The southern frontier could be a cruel and unforgiving place during the early eighteenth century. The British colony of South Carolina was in proximity and traded with several Native American groups. The economic and military relationships between the colonialists and natives were always filled with tension but the Good Friday 1715 uprising surprised Carolinians by its swift brutality. Larry E. Ivers examines the ensuing lengthy war in This Torrent of Indians. Named for the Yamasee Indians because they were the first to strike, the war persisted for thirteen years and powerfully influenced colonial American history.
While Ivers examines the reasons offered by recent scholars for the outbreak of the war—indebtedness to Anglo-American traders, fear of enslavement, and pernicious land grabbing—he concentrates on the military history of this long war and its impact on all inhabitants of the region: Spanish and British Europeans, African Americans, and most of all, the numerous Indian groups and their allies. Eventually defeated, the Indian tribes withdrew from South Carolina or made peace treaties that left the region ripe for colonial exploitation.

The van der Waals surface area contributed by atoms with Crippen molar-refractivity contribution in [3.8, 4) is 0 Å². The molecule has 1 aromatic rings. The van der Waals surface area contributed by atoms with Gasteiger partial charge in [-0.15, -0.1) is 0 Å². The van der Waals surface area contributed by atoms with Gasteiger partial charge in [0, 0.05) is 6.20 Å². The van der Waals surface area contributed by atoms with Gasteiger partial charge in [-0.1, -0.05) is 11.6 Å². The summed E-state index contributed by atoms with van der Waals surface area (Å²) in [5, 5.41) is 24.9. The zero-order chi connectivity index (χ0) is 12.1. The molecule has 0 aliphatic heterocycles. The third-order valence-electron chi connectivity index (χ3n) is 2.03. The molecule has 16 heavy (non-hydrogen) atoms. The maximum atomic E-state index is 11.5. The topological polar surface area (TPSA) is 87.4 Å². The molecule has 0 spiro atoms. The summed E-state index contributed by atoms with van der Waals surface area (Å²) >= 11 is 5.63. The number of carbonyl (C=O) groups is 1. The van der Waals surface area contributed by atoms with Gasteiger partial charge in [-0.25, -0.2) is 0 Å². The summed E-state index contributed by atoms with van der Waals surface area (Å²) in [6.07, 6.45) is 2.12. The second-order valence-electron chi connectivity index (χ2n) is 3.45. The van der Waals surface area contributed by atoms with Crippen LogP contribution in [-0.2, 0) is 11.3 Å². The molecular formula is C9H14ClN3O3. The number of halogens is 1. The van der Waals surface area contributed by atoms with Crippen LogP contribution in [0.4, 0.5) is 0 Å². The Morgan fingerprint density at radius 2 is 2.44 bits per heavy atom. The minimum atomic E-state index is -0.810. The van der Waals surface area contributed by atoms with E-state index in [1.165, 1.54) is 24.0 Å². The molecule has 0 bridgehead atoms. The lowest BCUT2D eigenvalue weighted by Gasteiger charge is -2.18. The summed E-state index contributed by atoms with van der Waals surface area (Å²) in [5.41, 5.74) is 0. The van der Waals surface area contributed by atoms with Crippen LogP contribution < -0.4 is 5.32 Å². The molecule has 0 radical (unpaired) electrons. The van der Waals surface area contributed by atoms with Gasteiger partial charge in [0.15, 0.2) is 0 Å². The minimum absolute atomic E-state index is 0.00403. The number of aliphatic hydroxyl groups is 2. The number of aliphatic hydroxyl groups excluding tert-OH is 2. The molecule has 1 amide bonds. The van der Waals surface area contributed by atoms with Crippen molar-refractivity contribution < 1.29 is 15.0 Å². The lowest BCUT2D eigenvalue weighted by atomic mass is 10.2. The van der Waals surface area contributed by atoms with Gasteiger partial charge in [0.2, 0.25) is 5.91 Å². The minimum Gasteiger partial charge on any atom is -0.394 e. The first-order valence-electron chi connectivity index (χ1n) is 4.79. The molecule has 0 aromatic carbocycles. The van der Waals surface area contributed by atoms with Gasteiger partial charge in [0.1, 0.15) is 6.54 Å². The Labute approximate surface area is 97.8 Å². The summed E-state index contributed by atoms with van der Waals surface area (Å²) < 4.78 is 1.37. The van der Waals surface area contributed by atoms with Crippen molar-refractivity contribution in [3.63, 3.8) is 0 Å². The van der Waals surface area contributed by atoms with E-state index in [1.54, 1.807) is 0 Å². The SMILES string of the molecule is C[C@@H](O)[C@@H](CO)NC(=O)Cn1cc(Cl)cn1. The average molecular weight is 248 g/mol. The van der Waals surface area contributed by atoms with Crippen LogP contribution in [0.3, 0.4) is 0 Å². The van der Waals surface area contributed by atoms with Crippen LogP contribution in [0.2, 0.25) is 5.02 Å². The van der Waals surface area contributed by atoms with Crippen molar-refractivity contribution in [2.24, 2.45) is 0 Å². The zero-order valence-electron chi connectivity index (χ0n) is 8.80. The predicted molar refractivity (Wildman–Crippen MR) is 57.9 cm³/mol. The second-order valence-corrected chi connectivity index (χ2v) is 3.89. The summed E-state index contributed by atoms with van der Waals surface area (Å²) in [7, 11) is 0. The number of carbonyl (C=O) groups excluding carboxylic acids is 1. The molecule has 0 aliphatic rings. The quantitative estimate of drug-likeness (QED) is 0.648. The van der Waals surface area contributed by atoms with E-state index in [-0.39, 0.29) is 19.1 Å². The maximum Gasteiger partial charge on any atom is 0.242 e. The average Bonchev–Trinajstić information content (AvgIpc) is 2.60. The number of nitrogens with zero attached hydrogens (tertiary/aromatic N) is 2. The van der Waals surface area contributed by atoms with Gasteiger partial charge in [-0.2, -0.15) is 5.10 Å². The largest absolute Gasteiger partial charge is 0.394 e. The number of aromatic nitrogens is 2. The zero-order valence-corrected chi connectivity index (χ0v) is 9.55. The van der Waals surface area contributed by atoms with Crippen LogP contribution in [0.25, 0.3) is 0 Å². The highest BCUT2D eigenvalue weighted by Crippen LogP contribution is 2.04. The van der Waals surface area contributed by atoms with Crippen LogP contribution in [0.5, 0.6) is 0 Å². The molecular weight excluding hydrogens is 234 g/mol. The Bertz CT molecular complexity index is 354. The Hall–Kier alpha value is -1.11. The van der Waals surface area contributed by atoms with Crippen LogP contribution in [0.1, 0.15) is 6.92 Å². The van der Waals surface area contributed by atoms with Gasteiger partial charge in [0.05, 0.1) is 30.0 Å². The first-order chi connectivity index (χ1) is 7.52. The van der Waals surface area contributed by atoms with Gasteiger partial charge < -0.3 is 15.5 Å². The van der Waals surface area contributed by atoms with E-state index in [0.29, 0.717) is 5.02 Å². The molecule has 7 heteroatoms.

Ivers’s detailed narrative and analyses demonstrates the horror and cruelty of a war of survival. The organization, equipment, and tactics used by South Carolinians and Indians were influenced by the differing customs but both sides acted with savage determination to extinguish their foes. Ultimately, it was the individuals behind the tactics that determined the outcomes. Ivers shares stories from both sides of the battlefield—tales of the courageous, faint of heart, inept, and the upstanding. He also includes a detailed account of black and Indian slave soldiers serving with distinction alongside white soldiers in combat. Ivers gives us an original and fresh, ground-level account of that critical period, 1715 to 1728, when the southern frontier was a very dangerous place.